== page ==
The view of Urumqi buildings from Hongshan Park. (IMAGE: James Devenish)

The population throughout Xinjiang province lives under a technological police state. In no city is this more true than in Urumqi. One is unable to walk 100 metres without spotting a facial recognition camera, or go one day without being subjected to a police check.

I experienced this first hand when I visited the city for five days in September 2019. I had not stepped foot out of the train station before being subjected to my first police check. In a routine that would become familiar, I was asked for my passport, my travel plans, why I was in the city and more often than not whether I was a journalist.

The feeling of being constantly watched and investigated is a stifling one. As a clearly foreign tourist I have no doubt that my experiences pale in comparison to those of the local population.

More disturbing than the constant surveillance was the made-for-tourist cultural sites. Muslim markets that would have been bustling cultural hubs only a decade ago had been stripped down and rebuilt-to-order for the mass of Han Chinese tourists attracted to the city.

On a daily basis I witnessed police interrogations on the side of busy roads and in the early morning it was not uncommon to see white police prisoner transport vans driving throughout the city. Whilst anecdotal, what I witnessed in Urumqi was analogous with other reports throughout the region and is the public front of the CCP’s efforts to bring about the cultural destruction of Uighur Muslims.

Inside Erdaoqiao Market, an old Uighur trading hub which has undergone extensive “redevelopment” to make it more suitable for Chinese tour groups. (IMAGE: James Devenish)

The far less public front of this genocidal campaign is the “re-education camps” estimated to indefinitely incarcerate between 1 and 1.5 million Uighur Muslims. As local police and military work to cleanse cities of the physical remnants of Islamic culture by bulldozing mosques and closing markets, these camps aim to ideologically cleanse Muslims of their cultural values and traditions.

The methods used to force such mass ideological reformation are largely unknown. When international news organisations are granted permission by the Chinese government to tour these facilities there is often evidence that what they are shown is temporary and designed only for their visit.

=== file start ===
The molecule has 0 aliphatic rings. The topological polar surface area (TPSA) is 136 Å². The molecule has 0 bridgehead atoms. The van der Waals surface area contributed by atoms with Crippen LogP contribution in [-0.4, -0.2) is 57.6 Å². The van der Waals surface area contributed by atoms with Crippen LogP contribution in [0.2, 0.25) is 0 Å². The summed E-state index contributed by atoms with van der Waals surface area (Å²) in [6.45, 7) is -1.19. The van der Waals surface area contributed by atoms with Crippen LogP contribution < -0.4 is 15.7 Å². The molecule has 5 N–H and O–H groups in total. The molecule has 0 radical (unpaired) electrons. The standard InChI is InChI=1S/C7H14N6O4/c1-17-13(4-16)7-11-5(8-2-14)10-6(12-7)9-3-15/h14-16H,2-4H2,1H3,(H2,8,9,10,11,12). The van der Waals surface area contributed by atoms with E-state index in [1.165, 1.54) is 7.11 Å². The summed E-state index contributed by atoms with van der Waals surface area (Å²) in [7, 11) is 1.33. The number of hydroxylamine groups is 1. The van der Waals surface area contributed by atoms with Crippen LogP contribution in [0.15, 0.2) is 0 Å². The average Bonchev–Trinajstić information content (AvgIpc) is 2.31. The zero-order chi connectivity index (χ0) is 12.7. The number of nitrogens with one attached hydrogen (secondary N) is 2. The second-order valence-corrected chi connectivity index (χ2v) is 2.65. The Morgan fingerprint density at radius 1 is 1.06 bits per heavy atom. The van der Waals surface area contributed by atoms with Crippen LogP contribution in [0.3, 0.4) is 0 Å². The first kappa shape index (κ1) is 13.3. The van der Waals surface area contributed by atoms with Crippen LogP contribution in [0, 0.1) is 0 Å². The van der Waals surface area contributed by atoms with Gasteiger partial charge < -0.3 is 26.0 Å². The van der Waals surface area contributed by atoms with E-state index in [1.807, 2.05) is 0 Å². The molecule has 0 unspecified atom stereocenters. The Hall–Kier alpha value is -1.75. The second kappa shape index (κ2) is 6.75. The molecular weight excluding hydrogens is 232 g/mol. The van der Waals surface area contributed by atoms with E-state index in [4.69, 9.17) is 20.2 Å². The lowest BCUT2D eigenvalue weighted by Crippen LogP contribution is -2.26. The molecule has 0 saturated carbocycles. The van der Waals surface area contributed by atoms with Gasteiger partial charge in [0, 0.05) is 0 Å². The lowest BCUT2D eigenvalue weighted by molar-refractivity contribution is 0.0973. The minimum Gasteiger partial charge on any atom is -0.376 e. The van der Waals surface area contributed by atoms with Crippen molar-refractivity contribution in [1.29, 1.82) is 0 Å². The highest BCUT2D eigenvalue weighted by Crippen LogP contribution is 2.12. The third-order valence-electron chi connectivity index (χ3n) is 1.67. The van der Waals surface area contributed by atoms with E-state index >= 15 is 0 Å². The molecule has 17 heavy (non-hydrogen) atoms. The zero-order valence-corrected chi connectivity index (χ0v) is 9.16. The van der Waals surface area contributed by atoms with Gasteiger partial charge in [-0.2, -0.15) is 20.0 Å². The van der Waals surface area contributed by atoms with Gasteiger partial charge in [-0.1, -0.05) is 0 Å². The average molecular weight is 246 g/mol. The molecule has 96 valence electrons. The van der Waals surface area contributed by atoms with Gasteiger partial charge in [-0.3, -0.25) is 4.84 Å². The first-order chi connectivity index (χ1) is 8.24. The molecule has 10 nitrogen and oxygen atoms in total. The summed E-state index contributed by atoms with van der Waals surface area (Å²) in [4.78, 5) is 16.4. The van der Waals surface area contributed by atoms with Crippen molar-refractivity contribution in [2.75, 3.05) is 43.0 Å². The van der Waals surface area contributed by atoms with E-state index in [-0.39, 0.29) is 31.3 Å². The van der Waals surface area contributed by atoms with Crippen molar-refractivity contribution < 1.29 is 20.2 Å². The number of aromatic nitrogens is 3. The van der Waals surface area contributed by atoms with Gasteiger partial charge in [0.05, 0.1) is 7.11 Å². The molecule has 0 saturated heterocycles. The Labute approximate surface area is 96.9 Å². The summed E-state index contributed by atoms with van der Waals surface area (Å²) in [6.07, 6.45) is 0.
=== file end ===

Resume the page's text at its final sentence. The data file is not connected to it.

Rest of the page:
Despite these unsurprising official cover-up attempts, Human Rights Watch has uncovered evidence based off interviews with former detainees of “rampant abuse” that includes torture and mistreatment at these camps.

With up to 10% of the Uighur population incarcerated in camps throughout western China, the CCP is continuing to step up its campaign of cultural genocide. Behind the shield of terrorism prevention, local CCP officials led by Xinjiang party secretary Chen Quanguo have expanded internment camps and continued unimpeded to eradicate the “virus” of “religious extremism”.

It is an insult to the moral and logical aptitude of the international community to label an entire religious population terrorists based on the actions of a few. Yet the CCP has largely escaped meaningful intervention from the international community and has instead encountered policies of inaction and non-recognition, further emboldening them on their genocidal campaign.

As a modern, advanced and technologically superior super state, China has had to balance its campaign of authoritarian genocide with the moral tolerance of the international community. Based on the past reticence of US leaders to immediately recognise genocide (let alone intervene to prevent it), evidenced by its reaction to genocides in Cambodia, Iraq, Bosnia and Rwanda, the CCP is no doubt aware that they have some room for manoeuvrability.

(IMAGE: Jeff, Flickr)

This history of reticence coupled with the ongoing bi-polar power clash between the two nations has exacerbated the ability for the CCP to carry out domestic human rights abuses with relative impunity.

As an emerging global power, China under Xi Jinping will be reliant on the support of other states to establish its legitimacy as the regional super power. As well as this, Xi’s already fraying One China dream relies on demonstrating to Hong Kong and Taiwan the efficacy of life under Party rule.

By operating in a genocidal grey area, the CCP can successfully destroy the Uighur’s culture through arbitrary internments and forced ideological reformation in a way that is more palatable to both the international community and China’s satellite states.

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James Devenish is studying a Master of International Relations at the Australian National University. He has previously been chosen as a finalist for Australian Foreign Affairs' Next Voices competition, and is a frequent writer on China.